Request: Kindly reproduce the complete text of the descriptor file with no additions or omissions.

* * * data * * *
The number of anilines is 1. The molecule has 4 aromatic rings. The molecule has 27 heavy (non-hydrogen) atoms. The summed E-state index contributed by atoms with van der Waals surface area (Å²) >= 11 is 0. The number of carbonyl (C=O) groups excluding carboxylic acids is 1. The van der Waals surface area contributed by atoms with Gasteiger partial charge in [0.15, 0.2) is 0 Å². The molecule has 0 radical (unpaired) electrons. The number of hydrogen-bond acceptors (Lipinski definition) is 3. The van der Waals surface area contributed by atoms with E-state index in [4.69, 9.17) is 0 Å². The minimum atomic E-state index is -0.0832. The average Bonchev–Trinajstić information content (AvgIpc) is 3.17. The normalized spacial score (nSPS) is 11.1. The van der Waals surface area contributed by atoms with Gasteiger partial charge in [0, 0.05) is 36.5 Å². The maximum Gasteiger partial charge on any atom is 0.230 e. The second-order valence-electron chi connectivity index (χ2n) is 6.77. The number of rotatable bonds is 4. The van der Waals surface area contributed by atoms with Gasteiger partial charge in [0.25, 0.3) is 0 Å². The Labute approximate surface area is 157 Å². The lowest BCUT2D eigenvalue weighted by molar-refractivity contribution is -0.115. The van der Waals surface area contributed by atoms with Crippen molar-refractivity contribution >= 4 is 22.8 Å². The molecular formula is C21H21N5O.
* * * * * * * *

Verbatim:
The number of anilines is 1. The molecule has 4 aromatic rings. The molecule has 27 heavy (non-hydrogen) atoms. The summed E-state index contributed by atoms with van der Waals surface area (Å²) >= 11 is 0. The number of carbonyl (C=O) groups excluding carboxylic acids is 1. The van der Waals surface area contributed by atoms with Gasteiger partial charge in [0.15, 0.2) is 0 Å². The molecule has 0 radical (unpaired) electrons. The number of hydrogen-bond acceptors (Lipinski definition) is 3. The van der Waals surface area contributed by atoms with E-state index in [4.69, 9.17) is 0 Å². The minimum atomic E-state index is -0.0832. The average Bonchev–Trinajstić information content (AvgIpc) is 3.17. The normalized spacial score (nSPS) is 11.1. The van der Waals surface area contributed by atoms with Gasteiger partial charge in [0, 0.05) is 36.5 Å². The maximum Gasteiger partial charge on any atom is 0.230 e. The second-order valence-electron chi connectivity index (χ2n) is 6.77. The number of rotatable bonds is 4. The van der Waals surface area contributed by atoms with Gasteiger partial charge in [0.25, 0.3) is 0 Å². The Labute approximate surface area is 157 Å². The lowest BCUT2D eigenvalue weighted by molar-refractivity contribution is -0.115. The van der Waals surface area contributed by atoms with Crippen molar-refractivity contribution >= 4 is 22.8 Å². The molecular formula is C21H21N5O.